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GM places two engineers on leave in deadly ignition switch probe

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[April 11, 2014]  (Reuters)  General Motors Co said on Thursday it had placed two engineers on paid leave as part of an internal investigation into defective ignition switches linked to 13 deaths and the global recall this year of 2.6 million cars.

Reuters has confirmed that the engineers are Ray DeGiorgio and Gary Altman.

Also on Thursday, GM said it will take a higher-than-expected charge of $1.3 billion in the first quarter, primarily to cover the cost of recall-related repairs and courtesy transportation, compared with the previously announced $750-million charge.

The automaker said U.S. dealers, in addition to replacing ignition switches on the recalled cars, will replace ignition lock cylinders because ignition keys can be removed while the engine is running. The issue could cause a vehicle to roll away and crash.

GM said it is aware of "several hundred complaints" of keys coming out of ignitions on the recalled cars, and at least one rollaway incident and crash that caused one injury, but no reported fatalities.

The recalled cars include the Chevrolet Cobalt and Saturn Ion, and span model years 2003-2011.

DeGiorgio designed the original switch for the 2003 Saturn Ion that went into production in August 2002. Versions of that switch were used in other GM models, including the Chevrolet Cobalt, that are also part of the global recall.


GM Chief Executive Officer Mary Barra, testifying last week before Congress, was challenged by Democratic Senator Claire McCaskill, who said "a culture of cover-up" caused DeGiorgio to deliver untruthful testimony about his knowledge of the defective ignition switch during his deposition last year for a lawsuit related to a fatal 2010 crash in Georgia.

DeGiorgio said then that the Ion/Cobalt switch was "one of my first ignition switches." The defective switch was redesigned in 2006, according to GM. DeGiorgio denied in his deposition that he knew of the change, but U.S. congressional investigators produced an internal GM document showing DeGiorgio had signed off on the change in April 2006.

"He lied" about his knowledge of the defective part, McCaskill said. Barra said she had seen indications of that as well, but she wanted to let the company probe run its course over the next two months.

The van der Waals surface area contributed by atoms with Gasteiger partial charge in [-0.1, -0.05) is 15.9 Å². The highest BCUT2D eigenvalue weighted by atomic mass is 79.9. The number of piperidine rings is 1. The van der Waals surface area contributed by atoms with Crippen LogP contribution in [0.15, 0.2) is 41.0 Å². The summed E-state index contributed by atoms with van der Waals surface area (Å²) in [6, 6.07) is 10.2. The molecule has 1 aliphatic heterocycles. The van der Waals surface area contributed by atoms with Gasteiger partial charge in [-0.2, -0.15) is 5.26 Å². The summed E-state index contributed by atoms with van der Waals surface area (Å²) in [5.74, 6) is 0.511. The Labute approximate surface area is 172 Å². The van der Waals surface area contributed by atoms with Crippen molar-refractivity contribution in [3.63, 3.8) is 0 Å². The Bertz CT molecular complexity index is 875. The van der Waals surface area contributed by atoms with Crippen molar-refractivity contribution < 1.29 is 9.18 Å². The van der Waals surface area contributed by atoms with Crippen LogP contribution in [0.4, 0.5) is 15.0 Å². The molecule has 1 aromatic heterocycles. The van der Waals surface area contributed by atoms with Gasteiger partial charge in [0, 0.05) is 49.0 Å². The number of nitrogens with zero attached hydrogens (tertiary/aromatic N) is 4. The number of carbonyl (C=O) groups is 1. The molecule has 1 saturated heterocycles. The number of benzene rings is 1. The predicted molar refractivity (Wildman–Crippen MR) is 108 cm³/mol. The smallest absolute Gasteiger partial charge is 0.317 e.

Repeated attempts by Reuters to contact DeGiorgio have been unsuccessful.

Altman was the program engineering manager on the Ion and Cobalt. In a deposition in the same 2013 lawsuit, Altman was asked by the plaintiffs' attorney whether GM had made a business decision in 2005 not to fix the switch. He replied, "That is what happened, yes."

Altman did not return a phone call Thursday seeking his comment.

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On Thursday, Barra said the engineers were placed on leave after she was briefed by Anton Valukas, who is heading GM's internal investigation. Valukas is the chairman of Jenner & Block. GM has worked with Jenner & Block since 2002, and at least two of the automaker's former top attorneys, Robert Osborne and Elmer Johnson, were partners at the Chicago law firm.

"This is an interim step as we seek the truth about what happened," Barra said in a statement. (http://r.reuters.com/zan48v)

Some members of Congress have expressed interest in calling GM engineers, including DeGiorgio, to testify at hearings that will likely come this spring or summer.

"There are still many unanswered questions about who else was involved and the extent of the breakdown," House Energy and Commerce Committee Chairman Fred Upton and Oversight and Investigations Subcommittee Chairman Tim Murphy said in a joint statement.

"Ms. Barra testified that she did not have knowledge of the issue, but just how far up the chain did the communications go? What did they know and when did they know it?" added Upton, a Michigan Republican and Murphy, a Pennsylvania Republican.

The faulty ignition switch can be bumped from the "RUN" position to "ACCESSORY," which can cause the engine to turn off suddenly, disabling the air bags and making steering and braking more difficult.

The National Highway Traffic Safety Administration is fining GM $7,000 a day for missing an April 3 deadline to provide information about the recall.

The regulator said on Tuesday that the automaker had not responded to over a third of its questions by the deadline.

GM shares were up slightly at $33.72 in mid-afternoon on the New York Stock Exchange. The stock has fallen about 17 percent so far this year.


(Reporting by Paul Lienert in Detroit, Sagarika Jaisinghani in Bangalore and Richard Cowan in Washington; editing by Kirti Pandey and David Gregorio)

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